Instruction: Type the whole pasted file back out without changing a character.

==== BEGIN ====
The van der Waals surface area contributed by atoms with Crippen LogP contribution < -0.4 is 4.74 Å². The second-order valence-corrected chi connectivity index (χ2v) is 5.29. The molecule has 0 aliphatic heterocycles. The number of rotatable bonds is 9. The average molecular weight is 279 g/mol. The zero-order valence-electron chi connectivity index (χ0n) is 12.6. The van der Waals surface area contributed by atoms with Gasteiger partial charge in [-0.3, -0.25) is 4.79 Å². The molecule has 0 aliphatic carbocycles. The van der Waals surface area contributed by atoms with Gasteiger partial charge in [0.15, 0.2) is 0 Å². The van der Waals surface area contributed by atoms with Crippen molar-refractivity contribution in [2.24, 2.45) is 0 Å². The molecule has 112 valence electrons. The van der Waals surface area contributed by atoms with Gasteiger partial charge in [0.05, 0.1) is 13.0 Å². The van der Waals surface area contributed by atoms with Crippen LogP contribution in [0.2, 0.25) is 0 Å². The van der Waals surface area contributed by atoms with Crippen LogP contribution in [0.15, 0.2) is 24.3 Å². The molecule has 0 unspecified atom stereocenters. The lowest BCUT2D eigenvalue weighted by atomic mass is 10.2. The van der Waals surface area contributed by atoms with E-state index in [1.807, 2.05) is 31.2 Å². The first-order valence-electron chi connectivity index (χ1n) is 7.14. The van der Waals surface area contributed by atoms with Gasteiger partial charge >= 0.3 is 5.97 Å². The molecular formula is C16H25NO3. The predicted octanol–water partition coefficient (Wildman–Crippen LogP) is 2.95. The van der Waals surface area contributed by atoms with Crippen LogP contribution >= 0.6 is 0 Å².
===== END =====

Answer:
The van der Waals surface area contributed by atoms with Crippen LogP contribution < -0.4 is 4.74 Å². The second-order valence-corrected chi connectivity index (χ2v) is 5.29. The molecule has 0 aliphatic heterocycles. The number of rotatable bonds is 9. The average molecular weight is 279 g/mol. The zero-order valence-electron chi connectivity index (χ0n) is 12.6. The van der Waals surface area contributed by atoms with Gasteiger partial charge in [-0.3, -0.25) is 4.79 Å². The molecule has 0 aliphatic carbocycles. The van der Waals surface area contributed by atoms with Gasteiger partial charge in [0.15, 0.2) is 0 Å². The van der Waals surface area contributed by atoms with Crippen molar-refractivity contribution in [2.24, 2.45) is 0 Å². The molecule has 112 valence electrons. The van der Waals surface area contributed by atoms with Gasteiger partial charge in [0.05, 0.1) is 13.0 Å². The van der Waals surface area contributed by atoms with Crippen LogP contribution in [0.2, 0.25) is 0 Å². The van der Waals surface area contributed by atoms with Crippen LogP contribution in [0.15, 0.2) is 24.3 Å². The molecule has 0 unspecified atom stereocenters. The lowest BCUT2D eigenvalue weighted by atomic mass is 10.2. The van der Waals surface area contributed by atoms with E-state index in [1.807, 2.05) is 31.2 Å². The first-order valence-electron chi connectivity index (χ1n) is 7.14. The van der Waals surface area contributed by atoms with Gasteiger partial charge >= 0.3 is 5.97 Å². The molecular formula is C16H25NO3. The predicted octanol–water partition coefficient (Wildman–Crippen LogP) is 2.95. The van der Waals surface area contributed by atoms with Crippen LogP contribution >= 0.6 is 0 Å².